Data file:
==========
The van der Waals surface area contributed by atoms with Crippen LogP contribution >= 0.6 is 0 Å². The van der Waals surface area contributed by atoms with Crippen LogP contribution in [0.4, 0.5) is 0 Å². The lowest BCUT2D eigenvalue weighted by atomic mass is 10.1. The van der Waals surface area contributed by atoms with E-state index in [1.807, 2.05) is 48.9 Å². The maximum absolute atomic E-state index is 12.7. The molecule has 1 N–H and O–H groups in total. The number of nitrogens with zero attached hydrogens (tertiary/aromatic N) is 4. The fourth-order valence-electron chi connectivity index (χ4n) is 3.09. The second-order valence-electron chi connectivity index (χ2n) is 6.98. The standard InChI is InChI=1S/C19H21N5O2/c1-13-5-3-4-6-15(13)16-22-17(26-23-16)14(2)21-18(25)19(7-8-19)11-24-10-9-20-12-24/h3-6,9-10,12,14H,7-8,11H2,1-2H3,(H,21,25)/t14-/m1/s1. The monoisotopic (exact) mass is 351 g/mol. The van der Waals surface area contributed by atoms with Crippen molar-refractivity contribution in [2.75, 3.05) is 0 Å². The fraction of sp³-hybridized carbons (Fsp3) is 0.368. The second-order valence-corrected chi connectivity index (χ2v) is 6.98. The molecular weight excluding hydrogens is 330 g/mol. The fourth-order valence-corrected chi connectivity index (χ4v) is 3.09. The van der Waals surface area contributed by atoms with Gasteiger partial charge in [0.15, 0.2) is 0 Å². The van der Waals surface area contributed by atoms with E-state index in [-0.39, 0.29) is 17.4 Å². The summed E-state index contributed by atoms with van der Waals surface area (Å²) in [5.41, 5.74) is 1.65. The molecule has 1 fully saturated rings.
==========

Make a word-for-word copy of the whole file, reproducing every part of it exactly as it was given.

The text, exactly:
The van der Waals surface area contributed by atoms with Crippen LogP contribution >= 0.6 is 0 Å². The van der Waals surface area contributed by atoms with Crippen LogP contribution in [0.4, 0.5) is 0 Å². The lowest BCUT2D eigenvalue weighted by atomic mass is 10.1. The van der Waals surface area contributed by atoms with E-state index in [1.807, 2.05) is 48.9 Å². The maximum absolute atomic E-state index is 12.7. The molecule has 1 N–H and O–H groups in total. The number of nitrogens with zero attached hydrogens (tertiary/aromatic N) is 4. The fourth-order valence-electron chi connectivity index (χ4n) is 3.09. The second-order valence-electron chi connectivity index (χ2n) is 6.98. The standard InChI is InChI=1S/C19H21N5O2/c1-13-5-3-4-6-15(13)16-22-17(26-23-16)14(2)21-18(25)19(7-8-19)11-24-10-9-20-12-24/h3-6,9-10,12,14H,7-8,11H2,1-2H3,(H,21,25)/t14-/m1/s1. The monoisotopic (exact) mass is 351 g/mol. The van der Waals surface area contributed by atoms with Crippen molar-refractivity contribution in [2.75, 3.05) is 0 Å². The fraction of sp³-hybridized carbons (Fsp3) is 0.368. The second-order valence-corrected chi connectivity index (χ2v) is 6.98. The molecular weight excluding hydrogens is 330 g/mol. The fourth-order valence-corrected chi connectivity index (χ4v) is 3.09. The van der Waals surface area contributed by atoms with Gasteiger partial charge in [0.15, 0.2) is 0 Å². The van der Waals surface area contributed by atoms with E-state index in [-0.39, 0.29) is 17.4 Å². The summed E-state index contributed by atoms with van der Waals surface area (Å²) in [5.41, 5.74) is 1.65. The molecule has 1 fully saturated rings.